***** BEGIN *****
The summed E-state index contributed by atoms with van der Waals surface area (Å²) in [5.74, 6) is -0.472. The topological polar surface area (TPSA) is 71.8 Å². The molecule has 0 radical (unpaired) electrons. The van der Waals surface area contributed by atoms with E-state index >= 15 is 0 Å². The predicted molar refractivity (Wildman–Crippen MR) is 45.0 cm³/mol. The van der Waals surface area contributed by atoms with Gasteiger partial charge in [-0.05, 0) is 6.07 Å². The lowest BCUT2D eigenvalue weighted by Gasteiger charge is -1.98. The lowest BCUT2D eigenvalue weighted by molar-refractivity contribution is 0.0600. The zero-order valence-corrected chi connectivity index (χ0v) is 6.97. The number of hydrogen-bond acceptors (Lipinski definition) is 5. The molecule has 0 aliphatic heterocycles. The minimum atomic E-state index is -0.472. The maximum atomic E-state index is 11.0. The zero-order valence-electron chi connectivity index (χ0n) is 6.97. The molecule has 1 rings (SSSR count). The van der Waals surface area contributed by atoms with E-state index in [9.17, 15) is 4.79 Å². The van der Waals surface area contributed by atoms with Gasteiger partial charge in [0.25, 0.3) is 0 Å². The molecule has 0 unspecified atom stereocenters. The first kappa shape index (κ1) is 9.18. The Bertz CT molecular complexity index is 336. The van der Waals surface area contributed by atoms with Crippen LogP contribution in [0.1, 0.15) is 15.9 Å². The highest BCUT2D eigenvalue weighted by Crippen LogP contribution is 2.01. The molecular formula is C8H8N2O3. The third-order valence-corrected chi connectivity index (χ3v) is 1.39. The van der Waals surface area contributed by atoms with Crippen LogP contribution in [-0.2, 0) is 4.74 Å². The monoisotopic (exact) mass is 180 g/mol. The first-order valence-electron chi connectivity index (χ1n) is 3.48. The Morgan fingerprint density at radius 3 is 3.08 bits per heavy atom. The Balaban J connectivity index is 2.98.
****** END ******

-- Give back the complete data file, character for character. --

The summed E-state index contributed by atoms with van der Waals surface area (Å²) in [5.74, 6) is -0.472. The topological polar surface area (TPSA) is 71.8 Å². The molecule has 0 radical (unpaired) electrons. The van der Waals surface area contributed by atoms with E-state index >= 15 is 0 Å². The predicted molar refractivity (Wildman–Crippen MR) is 45.0 cm³/mol. The van der Waals surface area contributed by atoms with Gasteiger partial charge in [-0.05, 0) is 6.07 Å². The lowest BCUT2D eigenvalue weighted by Gasteiger charge is -1.98. The lowest BCUT2D eigenvalue weighted by molar-refractivity contribution is 0.0600. The zero-order valence-corrected chi connectivity index (χ0v) is 6.97. The number of hydrogen-bond acceptors (Lipinski definition) is 5. The molecule has 0 aliphatic heterocycles. The minimum atomic E-state index is -0.472. The maximum atomic E-state index is 11.0. The zero-order valence-electron chi connectivity index (χ0n) is 6.97. The molecule has 1 rings (SSSR count). The van der Waals surface area contributed by atoms with E-state index in [9.17, 15) is 4.79 Å². The van der Waals surface area contributed by atoms with Gasteiger partial charge in [0.25, 0.3) is 0 Å². The molecule has 0 unspecified atom stereocenters. The first kappa shape index (κ1) is 9.18. The Bertz CT molecular complexity index is 336. The van der Waals surface area contributed by atoms with Crippen LogP contribution in [0.1, 0.15) is 15.9 Å². The highest BCUT2D eigenvalue weighted by Crippen LogP contribution is 2.01. The molecular formula is C8H8N2O3. The third-order valence-corrected chi connectivity index (χ3v) is 1.39. The van der Waals surface area contributed by atoms with Crippen LogP contribution in [-0.2, 0) is 4.74 Å². The monoisotopic (exact) mass is 180 g/mol. The first-order valence-electron chi connectivity index (χ1n) is 3.48. The Morgan fingerprint density at radius 3 is 3.08 bits per heavy atom. The Balaban J connectivity index is 2.98.